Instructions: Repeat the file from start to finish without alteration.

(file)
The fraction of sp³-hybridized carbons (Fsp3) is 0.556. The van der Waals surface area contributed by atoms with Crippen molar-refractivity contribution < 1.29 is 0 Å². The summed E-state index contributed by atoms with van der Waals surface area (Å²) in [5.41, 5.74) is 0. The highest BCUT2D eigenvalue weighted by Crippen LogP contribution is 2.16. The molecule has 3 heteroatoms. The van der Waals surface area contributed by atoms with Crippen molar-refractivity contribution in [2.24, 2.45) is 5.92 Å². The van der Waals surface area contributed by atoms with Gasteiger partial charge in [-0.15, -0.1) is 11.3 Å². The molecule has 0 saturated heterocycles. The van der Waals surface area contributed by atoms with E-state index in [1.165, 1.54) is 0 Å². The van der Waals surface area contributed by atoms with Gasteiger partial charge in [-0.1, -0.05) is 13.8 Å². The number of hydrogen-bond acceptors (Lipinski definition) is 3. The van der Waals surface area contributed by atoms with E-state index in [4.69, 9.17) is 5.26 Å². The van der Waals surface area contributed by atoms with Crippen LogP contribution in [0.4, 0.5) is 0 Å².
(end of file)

The fraction of sp³-hybridized carbons (Fsp3) is 0.556. The van der Waals surface area contributed by atoms with Crippen molar-refractivity contribution < 1.29 is 0 Å². The summed E-state index contributed by atoms with van der Waals surface area (Å²) in [5.41, 5.74) is 0. The highest BCUT2D eigenvalue weighted by Crippen LogP contribution is 2.16. The molecule has 3 heteroatoms. The van der Waals surface area contributed by atoms with Crippen molar-refractivity contribution in [2.24, 2.45) is 5.92 Å². The van der Waals surface area contributed by atoms with Gasteiger partial charge in [-0.15, -0.1) is 11.3 Å². The molecule has 0 saturated heterocycles. The van der Waals surface area contributed by atoms with E-state index in [1.165, 1.54) is 0 Å². The van der Waals surface area contributed by atoms with Gasteiger partial charge in [-0.1, -0.05) is 13.8 Å². The number of hydrogen-bond acceptors (Lipinski definition) is 3. The van der Waals surface area contributed by atoms with E-state index in [4.69, 9.17) is 5.26 Å². The van der Waals surface area contributed by atoms with Crippen LogP contribution in [0.4, 0.5) is 0 Å².